Let me preface this sermon by saying that I am a priest, not a doctor, that not only am I not qualified to discuss clinical depression, I have never been tested, much less diagnosed. If you are looking for a little guidance in such matters, the best I can offer you here is a glimmer of an idea.
But depression is not restricted to the clinical. On non-clinical depression I am qualified to speak:
My final sermon of 2018 mentioned my plans to attend the Kentucky Bike Rally; I never made it. I was, thanks in part to forgetting that Pennsylvania roads are perpetually under construction, a day behind schedule at the end of the first day. On the second day, the radar and weather informed me that there would be rain on every day but one, and I decided that this would suck. Also apparent was that I had miscalculated travel time and would return home just in time to be late for work.
So I camped out another day, then, after riding Skyline Drive in Shenandoah, spent the rest of my vacation exploring Civil War historical sites. Wound up in Gettysburg for a few days.
It was a nice vacation. Good roads, sunny weather, pleasant landscape, nice people. Very relaxing.
Except that it wasn’t the vacation I had planned.
All the way home, the sensation of failure chewed at the stem of my brain. It got worse when I couldn’t keep my bandanna on. It got worse when I couldn’t even find a working gas pump when I got back home. I’d share pictures, but the old cell phone I use as a camera bounced out of the saddlebag a few days later, along with the fancy lapel microphone my brother had given me as a birthday present. After that I had a gig with the band I drum for. That was a nice day; did pretty well, enjoyed the company and the other bands, got fed…and discovered after I got offstage that I was an hour and a half late for work, while being 40 minutes away from work. Missed two turns in the dark, showed up two and a half hours late to discover that I had ruined a long-planned, rare evening out for my friends and co-workers who had to cover for me until I got there.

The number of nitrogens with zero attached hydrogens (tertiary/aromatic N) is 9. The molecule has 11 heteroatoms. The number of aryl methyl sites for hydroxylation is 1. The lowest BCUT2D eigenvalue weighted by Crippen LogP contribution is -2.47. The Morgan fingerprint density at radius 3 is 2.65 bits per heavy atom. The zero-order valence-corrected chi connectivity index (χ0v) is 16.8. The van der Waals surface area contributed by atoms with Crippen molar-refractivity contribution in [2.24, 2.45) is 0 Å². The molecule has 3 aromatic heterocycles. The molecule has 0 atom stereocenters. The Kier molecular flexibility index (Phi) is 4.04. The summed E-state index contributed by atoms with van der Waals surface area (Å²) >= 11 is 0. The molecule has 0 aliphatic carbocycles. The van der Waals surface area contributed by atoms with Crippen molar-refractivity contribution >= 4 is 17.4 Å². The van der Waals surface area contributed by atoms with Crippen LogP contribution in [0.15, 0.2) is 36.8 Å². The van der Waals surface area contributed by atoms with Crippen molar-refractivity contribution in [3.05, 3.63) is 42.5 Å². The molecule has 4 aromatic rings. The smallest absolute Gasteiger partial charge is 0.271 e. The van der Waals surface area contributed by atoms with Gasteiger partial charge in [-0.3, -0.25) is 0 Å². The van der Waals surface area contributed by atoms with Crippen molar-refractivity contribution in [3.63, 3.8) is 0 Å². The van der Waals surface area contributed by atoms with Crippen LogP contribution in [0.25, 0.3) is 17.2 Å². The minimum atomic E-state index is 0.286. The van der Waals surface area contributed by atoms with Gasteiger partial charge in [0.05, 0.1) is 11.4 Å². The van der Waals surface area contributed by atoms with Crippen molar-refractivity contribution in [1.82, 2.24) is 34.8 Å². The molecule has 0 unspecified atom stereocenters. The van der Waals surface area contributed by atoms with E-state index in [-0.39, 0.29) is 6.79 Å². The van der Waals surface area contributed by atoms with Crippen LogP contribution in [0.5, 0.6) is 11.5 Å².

The very next day, I was still so shaken that I left work without finishing. Got a concerned text from my friend and boss. That night, my mother shook in fear when I walked in the door, because her dementia had progressed to the point where she had forgotten who I was.